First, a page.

Dolls or ‘ningyo’ play an important role in Japanese culture. From ornaments used for ceremonies to toys and gifts, ningyo range in style and use with many past through the generations as cherished family heirlooms. Wooden ‘kokeshi’ dolls are particularly popular. Seemingly simple, these wooden dolls depict young girls, often simply but beautifully painted – popular with many international visitors as gifts and mementos of their time in Japan.

O-KAORI & KODO / お香 & 香道


Known as ‘kaori’ or more politely, ‘o-kaori’ in Japanese, incense is a ubiquitous and seductive part of local culture. In use at temples, shrines, businesses, homes and other venues throughout Japan, incense imbues life here with serenity and calm. One of the more abstract artforms, ‘kodo’ or ‘way of fragrance’ is the art of appreciating Japanese incense. Considered one of the three classical arts of refinement – along with ‘ikebana’ and ‘chado’ – you don’t have to be a master to engage in kodo. Indeed for international visitors, purchasing incense while in Japan is a fantastic memento of your time here as upon lighting it at home, the beautiful and subtle fragrance will transport you back to your time here and suddenly, you are practicing kodo.

O-MAMORI / お守り or 御守


Visitors to temples and shrines will certainly come across ‘omamori’ during their travels. As amulets sold at temples and shrines throughout the country, omamori are said to provide luck and protection for those who carry them. They provide specific protection and luck for all-manner if events – from travel to study, child-birth, protection from accidents, wealth… the list is endless – with many sought-out from famous locations and auspicious temples and shrines. A small and meaningful gift or souvenir for travelers in Japan.

O-MEN / 能面


Referred to generally as ‘o-men’ in Japanese, masks play an important role in many aspects of society. With their origins in legend, folkore and classical arts of ‘kabuki’ threatre, ‘noh’ masks can convey all range of emotion and capture Japan’s pantheon of colourful, sometimes menacing characters including ‘oni’, ‘hannya’, ‘tengu’, ‘kitsune’, ‘hyottoko’ and more. Modern interpretations of these masks can be seen in the characters of manga and anime, which have their own plastic masks now often worn by children at festivals.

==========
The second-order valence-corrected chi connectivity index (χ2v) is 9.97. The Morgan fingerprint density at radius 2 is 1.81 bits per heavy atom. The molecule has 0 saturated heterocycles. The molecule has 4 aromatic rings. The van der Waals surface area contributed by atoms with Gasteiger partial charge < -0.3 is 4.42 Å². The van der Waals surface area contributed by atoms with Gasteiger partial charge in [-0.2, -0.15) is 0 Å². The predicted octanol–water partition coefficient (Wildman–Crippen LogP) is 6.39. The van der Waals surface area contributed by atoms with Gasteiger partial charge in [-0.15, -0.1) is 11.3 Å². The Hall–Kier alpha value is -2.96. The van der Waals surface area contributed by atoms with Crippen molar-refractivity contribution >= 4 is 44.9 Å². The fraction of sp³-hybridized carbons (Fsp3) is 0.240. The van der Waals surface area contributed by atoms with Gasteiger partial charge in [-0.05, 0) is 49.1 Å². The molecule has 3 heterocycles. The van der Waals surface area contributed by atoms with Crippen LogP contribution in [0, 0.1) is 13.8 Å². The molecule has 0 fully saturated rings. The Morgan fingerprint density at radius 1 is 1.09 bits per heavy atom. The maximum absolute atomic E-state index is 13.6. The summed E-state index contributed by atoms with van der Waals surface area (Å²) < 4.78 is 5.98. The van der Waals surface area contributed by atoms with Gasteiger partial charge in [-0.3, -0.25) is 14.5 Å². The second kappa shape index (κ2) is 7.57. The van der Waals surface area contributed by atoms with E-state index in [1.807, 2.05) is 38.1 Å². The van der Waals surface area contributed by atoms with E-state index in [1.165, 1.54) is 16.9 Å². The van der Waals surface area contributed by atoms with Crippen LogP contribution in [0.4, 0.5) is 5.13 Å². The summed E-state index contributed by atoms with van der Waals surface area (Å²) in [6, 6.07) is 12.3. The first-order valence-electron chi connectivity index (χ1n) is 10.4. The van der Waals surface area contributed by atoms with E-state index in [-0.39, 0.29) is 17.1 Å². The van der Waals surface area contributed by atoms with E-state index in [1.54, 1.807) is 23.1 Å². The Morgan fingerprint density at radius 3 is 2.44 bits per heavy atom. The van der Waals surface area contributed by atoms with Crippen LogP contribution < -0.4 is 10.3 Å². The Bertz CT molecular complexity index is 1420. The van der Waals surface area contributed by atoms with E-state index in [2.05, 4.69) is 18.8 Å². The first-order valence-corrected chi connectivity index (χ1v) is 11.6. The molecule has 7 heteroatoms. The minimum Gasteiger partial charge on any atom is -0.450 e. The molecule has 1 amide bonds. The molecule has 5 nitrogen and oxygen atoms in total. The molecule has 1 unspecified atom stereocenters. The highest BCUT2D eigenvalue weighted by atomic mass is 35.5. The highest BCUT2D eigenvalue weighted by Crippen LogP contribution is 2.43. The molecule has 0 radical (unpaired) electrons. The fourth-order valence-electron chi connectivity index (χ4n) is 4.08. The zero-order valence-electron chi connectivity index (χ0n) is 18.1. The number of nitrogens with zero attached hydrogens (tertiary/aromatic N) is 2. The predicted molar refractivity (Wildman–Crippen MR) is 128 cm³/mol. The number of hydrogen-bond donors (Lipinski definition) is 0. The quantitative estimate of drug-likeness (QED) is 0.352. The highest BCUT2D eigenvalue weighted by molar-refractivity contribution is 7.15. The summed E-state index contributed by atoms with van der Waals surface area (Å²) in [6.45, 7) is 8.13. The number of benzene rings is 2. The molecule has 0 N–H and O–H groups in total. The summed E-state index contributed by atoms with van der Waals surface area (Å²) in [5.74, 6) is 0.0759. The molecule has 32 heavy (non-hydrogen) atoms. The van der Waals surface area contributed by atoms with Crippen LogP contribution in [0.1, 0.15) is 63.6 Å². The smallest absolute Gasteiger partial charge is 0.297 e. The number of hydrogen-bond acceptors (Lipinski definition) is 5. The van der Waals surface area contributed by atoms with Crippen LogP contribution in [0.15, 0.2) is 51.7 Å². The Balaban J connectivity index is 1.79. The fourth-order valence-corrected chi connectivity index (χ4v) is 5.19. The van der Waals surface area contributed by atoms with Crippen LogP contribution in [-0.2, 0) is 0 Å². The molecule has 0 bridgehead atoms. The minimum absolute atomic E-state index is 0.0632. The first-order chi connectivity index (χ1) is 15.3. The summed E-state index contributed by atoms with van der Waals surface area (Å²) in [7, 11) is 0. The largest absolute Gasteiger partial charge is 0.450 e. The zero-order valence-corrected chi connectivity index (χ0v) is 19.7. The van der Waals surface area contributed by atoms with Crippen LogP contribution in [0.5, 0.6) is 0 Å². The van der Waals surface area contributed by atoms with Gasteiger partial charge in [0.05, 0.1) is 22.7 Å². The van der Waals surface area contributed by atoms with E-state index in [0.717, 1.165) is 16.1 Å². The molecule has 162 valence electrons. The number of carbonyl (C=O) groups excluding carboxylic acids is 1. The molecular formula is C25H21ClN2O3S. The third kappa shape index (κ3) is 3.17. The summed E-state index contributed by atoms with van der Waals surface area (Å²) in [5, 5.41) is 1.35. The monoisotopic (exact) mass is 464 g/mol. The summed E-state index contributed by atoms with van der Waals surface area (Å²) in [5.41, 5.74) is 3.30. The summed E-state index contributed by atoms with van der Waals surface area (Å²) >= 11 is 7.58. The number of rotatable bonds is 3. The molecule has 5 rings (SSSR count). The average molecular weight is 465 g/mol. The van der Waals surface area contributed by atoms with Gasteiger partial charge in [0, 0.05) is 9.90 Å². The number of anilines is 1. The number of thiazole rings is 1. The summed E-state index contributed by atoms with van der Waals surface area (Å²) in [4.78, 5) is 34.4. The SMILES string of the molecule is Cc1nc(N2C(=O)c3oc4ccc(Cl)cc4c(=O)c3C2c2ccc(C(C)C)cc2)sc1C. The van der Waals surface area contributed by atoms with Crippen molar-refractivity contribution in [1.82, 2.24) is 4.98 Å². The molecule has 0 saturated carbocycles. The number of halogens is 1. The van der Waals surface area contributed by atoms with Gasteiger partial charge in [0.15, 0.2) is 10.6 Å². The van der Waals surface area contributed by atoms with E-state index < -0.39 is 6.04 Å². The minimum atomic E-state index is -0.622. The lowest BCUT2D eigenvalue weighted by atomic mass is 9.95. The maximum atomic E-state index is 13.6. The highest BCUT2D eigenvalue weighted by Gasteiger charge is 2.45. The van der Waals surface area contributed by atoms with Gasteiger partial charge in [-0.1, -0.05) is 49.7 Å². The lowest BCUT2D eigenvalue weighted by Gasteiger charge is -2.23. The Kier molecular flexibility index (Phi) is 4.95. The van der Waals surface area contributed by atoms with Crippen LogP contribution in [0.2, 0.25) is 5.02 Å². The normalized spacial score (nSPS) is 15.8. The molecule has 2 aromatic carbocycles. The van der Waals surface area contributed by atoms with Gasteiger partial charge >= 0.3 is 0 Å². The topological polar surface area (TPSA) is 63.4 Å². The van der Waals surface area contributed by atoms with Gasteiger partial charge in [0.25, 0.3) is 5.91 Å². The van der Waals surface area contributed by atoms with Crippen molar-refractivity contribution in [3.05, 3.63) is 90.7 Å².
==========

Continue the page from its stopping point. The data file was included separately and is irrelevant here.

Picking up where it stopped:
Of all the many forms of traditional Japanese arts and crafts, ‘origami’ or ‘paper-folding’ is likely the best-known to international visitors. From the first simple folds of paper, this ageless craft transcends to an art form and more, as the most intricate and astounding creations become possible. Enjoyed by Japanese from a young age, origami is often practiced throughout life with some practitioners mastering an artform that can produce astoundingly beautiful and complex creations.



Referred to as ‘shichifukujin’ in Japanese, the ‘Seven Lucky Gods’ are popular throughout the country, often seen together, in pairs of by themselves. Interestingly only one of the seven – Ebisu – is of Japanese origin, with the other including Daikokuten, Bishamonten, and Benzaiten originating in India and Jurojin, Fukurokuju and Hotei coming from China. Each god has specific associations including wealth, health, arts, and good harvest among others, with many temples and shrines across Japan depicted to one or another. With their origins lying deep in history, figures and statues of the Seven Lucky Gods vary greatly in appearance and size – from the cute to traditional – and make a fun gift or souvenir for travelers in Japan.



Known as ‘shikki’ in Japan, lacquerware as another broad-ranging artistic practice, the manifestations of which play a hugely important role in daily life and ceremonial events. Also referred to as ‘nurimono’ (coated thing) and ‘urushi-nuri’ (lacquer coating), lacquerware encompasses numerous styles and applications. Almost every Japanese home would have lacquered bowls in the kitchen, with many also cherishing ornamental pieces or heirlooms used on special occasions.

SHODO / 書道


Using brushes to create highly stylised ‘kanji’ (written characters) that flow effortlessly across the paper, the ancient art of ‘shodo’ (calligraphy) is one of the most widely practiced in Japan. The form of the characters can be so stylised that even for Japanese, they may be difficult to recognise and highlighting that the form and flow of the brush is just as important as the meaning, making it an art form accessible to audiences that may have no understanding of the characters.